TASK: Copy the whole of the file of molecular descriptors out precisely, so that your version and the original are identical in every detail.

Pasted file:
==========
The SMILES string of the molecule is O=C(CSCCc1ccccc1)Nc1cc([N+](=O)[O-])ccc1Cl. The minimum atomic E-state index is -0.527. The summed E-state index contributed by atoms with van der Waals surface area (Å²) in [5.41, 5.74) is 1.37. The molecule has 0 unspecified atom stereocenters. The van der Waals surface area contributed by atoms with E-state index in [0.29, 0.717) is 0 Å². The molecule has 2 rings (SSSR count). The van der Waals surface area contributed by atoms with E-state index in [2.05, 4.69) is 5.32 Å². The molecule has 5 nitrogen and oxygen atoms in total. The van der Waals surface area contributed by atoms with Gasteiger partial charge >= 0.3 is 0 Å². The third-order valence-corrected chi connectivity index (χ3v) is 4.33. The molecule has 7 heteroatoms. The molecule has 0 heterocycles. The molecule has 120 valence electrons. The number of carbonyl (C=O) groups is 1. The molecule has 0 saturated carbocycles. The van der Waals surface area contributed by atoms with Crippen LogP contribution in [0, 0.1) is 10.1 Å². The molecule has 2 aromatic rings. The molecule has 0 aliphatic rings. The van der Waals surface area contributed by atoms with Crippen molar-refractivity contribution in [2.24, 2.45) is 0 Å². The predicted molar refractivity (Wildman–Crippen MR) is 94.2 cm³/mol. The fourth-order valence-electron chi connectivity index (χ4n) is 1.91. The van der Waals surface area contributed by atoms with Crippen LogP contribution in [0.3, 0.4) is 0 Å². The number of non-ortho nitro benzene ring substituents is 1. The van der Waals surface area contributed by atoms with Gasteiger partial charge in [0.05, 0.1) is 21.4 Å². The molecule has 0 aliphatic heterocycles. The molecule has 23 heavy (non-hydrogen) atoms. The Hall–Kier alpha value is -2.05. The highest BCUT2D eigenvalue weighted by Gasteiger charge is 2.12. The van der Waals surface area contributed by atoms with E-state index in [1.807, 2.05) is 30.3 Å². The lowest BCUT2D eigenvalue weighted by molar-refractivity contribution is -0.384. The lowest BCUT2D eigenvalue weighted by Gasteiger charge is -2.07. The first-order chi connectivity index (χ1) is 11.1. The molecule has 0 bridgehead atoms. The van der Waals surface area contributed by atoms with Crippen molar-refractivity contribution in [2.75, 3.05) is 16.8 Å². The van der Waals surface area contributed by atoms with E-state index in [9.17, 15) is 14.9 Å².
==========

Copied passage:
The SMILES string of the molecule is O=C(CSCCc1ccccc1)Nc1cc([N+](=O)[O-])ccc1Cl. The minimum atomic E-state index is -0.527. The summed E-state index contributed by atoms with van der Waals surface area (Å²) in [5.41, 5.74) is 1.37. The molecule has 0 unspecified atom stereocenters. The van der Waals surface area contributed by atoms with E-state index in [0.29, 0.717) is 0 Å². The molecule has 2 rings (SSSR count). The van der Waals surface area contributed by atoms with E-state index in [2.05, 4.69) is 5.32 Å². The molecule has 5 nitrogen and oxygen atoms in total. The van der Waals surface area contributed by atoms with Gasteiger partial charge >= 0.3 is 0 Å². The third-order valence-corrected chi connectivity index (χ3v) is 4.33. The molecule has 7 heteroatoms. The molecule has 0 heterocycles. The molecule has 120 valence electrons. The number of carbonyl (C=O) groups is 1. The molecule has 0 saturated carbocycles. The van der Waals surface area contributed by atoms with Crippen LogP contribution in [0, 0.1) is 10.1 Å². The molecule has 2 aromatic rings. The molecule has 0 aliphatic rings. The van der Waals surface area contributed by atoms with Crippen molar-refractivity contribution in [2.24, 2.45) is 0 Å². The predicted molar refractivity (Wildman–Crippen MR) is 94.2 cm³/mol. The fourth-order valence-electron chi connectivity index (χ4n) is 1.91. The van der Waals surface area contributed by atoms with Crippen LogP contribution in [0.3, 0.4) is 0 Å². The number of non-ortho nitro benzene ring substituents is 1. The van der Waals surface area contributed by atoms with Gasteiger partial charge in [0.05, 0.1) is 21.4 Å². The molecule has 0 aliphatic heterocycles. The molecule has 23 heavy (non-hydrogen) atoms. The Hall–Kier alpha value is -2.05. The highest BCUT2D eigenvalue weighted by Gasteiger charge is 2.12. The van der Waals surface area contributed by atoms with E-state index in [1.807, 2.05) is 30.3 Å². The lowest BCUT2D eigenvalue weighted by molar-refractivity contribution is -0.384. The lowest BCUT2D eigenvalue weighted by Gasteiger charge is -2.07. The first-order chi connectivity index (χ1) is 11.1. The molecule has 0 bridgehead atoms. The van der Waals surface area contributed by atoms with Crippen molar-refractivity contribution in [2.75, 3.05) is 16.8 Å². The van der Waals surface area contributed by atoms with E-state index in [9.17, 15) is 14.9 Å².